Coordinates spaces and detector geometry

This page is part of the ING document INS-DAS-29: Operations manual for UltraDAS..
This revision applies to the software in observing-system s9; it does not apply to system s8.

Complexity warning

To support all the various cameras and observing modes needed at ING, the system uses a very generalized system of coordinates to describe detector geometry.  The power of this system makes it complex to work with.

However, tools are on hand to make this easier. At this point, you should investigate the observing-system programme udas_geometry: that programme may tell you all you ever need to know about coordinates in UltraDAS.  Alternatively, see the pictorial examples below: these may explain sufficiently. If you really want to know the details, read on.

Tedious details

Three coordinate systems are important when observing UltraDAS: D-space is important to you as an observer because all readout windows are set using d-space coordinates. The relationship between d-space, r-space and i-space is important because it relates known cosmetic features of the detector to pixel positions in the output image.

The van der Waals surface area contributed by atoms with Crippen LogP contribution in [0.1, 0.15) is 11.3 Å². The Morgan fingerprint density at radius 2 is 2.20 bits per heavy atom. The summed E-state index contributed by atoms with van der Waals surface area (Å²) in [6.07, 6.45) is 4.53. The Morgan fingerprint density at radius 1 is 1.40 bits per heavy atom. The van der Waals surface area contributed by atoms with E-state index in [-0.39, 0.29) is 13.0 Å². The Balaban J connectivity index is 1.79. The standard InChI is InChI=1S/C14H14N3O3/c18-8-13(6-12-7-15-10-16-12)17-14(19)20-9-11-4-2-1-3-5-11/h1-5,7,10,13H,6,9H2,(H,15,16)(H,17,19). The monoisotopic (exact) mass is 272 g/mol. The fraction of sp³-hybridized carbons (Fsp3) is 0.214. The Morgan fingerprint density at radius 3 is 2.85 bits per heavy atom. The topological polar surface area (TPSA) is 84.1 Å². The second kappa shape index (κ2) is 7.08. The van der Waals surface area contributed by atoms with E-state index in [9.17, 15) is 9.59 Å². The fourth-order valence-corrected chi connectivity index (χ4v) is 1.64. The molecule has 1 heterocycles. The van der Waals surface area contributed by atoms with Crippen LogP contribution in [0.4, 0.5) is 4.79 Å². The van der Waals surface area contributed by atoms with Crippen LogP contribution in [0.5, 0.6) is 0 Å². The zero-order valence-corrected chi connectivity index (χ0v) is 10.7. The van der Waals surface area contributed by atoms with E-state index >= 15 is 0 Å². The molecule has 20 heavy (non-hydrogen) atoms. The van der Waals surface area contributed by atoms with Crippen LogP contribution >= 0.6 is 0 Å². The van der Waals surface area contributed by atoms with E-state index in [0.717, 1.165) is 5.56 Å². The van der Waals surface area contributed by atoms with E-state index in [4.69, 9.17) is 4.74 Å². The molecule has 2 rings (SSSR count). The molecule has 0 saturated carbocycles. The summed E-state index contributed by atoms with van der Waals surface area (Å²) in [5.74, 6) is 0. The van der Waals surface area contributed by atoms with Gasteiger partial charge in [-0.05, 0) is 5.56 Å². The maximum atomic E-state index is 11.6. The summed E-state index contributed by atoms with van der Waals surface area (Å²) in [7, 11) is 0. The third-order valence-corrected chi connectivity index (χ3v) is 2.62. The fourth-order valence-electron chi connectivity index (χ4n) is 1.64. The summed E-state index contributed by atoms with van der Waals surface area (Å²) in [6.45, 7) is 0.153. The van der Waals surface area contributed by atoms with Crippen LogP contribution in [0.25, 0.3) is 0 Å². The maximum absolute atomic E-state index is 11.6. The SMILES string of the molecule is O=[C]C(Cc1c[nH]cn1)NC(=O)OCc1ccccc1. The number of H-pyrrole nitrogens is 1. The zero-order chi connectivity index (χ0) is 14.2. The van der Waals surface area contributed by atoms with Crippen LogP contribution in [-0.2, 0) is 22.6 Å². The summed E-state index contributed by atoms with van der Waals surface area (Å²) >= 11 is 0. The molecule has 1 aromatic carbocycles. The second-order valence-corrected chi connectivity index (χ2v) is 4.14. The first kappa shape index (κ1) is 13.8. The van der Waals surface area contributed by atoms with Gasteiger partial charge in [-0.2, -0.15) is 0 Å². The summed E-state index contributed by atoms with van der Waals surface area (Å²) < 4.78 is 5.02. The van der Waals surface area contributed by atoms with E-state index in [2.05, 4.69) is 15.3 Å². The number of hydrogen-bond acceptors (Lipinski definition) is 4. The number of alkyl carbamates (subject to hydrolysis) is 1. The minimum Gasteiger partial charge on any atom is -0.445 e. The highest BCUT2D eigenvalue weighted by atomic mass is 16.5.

For simple, single-output cameras, i-space, r-space and d-space are usually the same thing. In some cameras, i-space is different to r-space because the data are re-oriented before filing. In multi-output cameras, there are multiple r-spaces and things can get quite complex.

Areas of these coordinate spaces are often expressed in IRAF's image-section notation: [x1:x2,y1:y2]  means the sub-raster running from pixel  x1 to x2 inclusive, and from pixel y1to y2 inclusive.

These are points to bear in mind:

This is a precis. For full details, see the document  INS-DAS-19 coordinate systems for UltraDAS .

Graphic examples

The following pictures show how r-space, d-space and i-space are related for representative cameras.

In each picture, the light-sensitive areas are drawn in white and the bias regions, if any, in light grey. The legend on each section of the deetctor is in three parts:

  1. Output-channel number / chip name / amplifier name.
  2. Extent of the light-sensitve area, in d-space.
  3. Extent in d-space of the area read out, including bias regions.
The axes are those of d-space.

The pictures, incidentally, are the output of the udas_geometry programme, which is working directly from UltraDAS' configuration database.  That is, the pictures are exactly how the DAS thinks the detector works, and do not involve a manual transcription of the geometry.

Tektronix CCDs

Tektronix CCD



INT Wide-Field Camera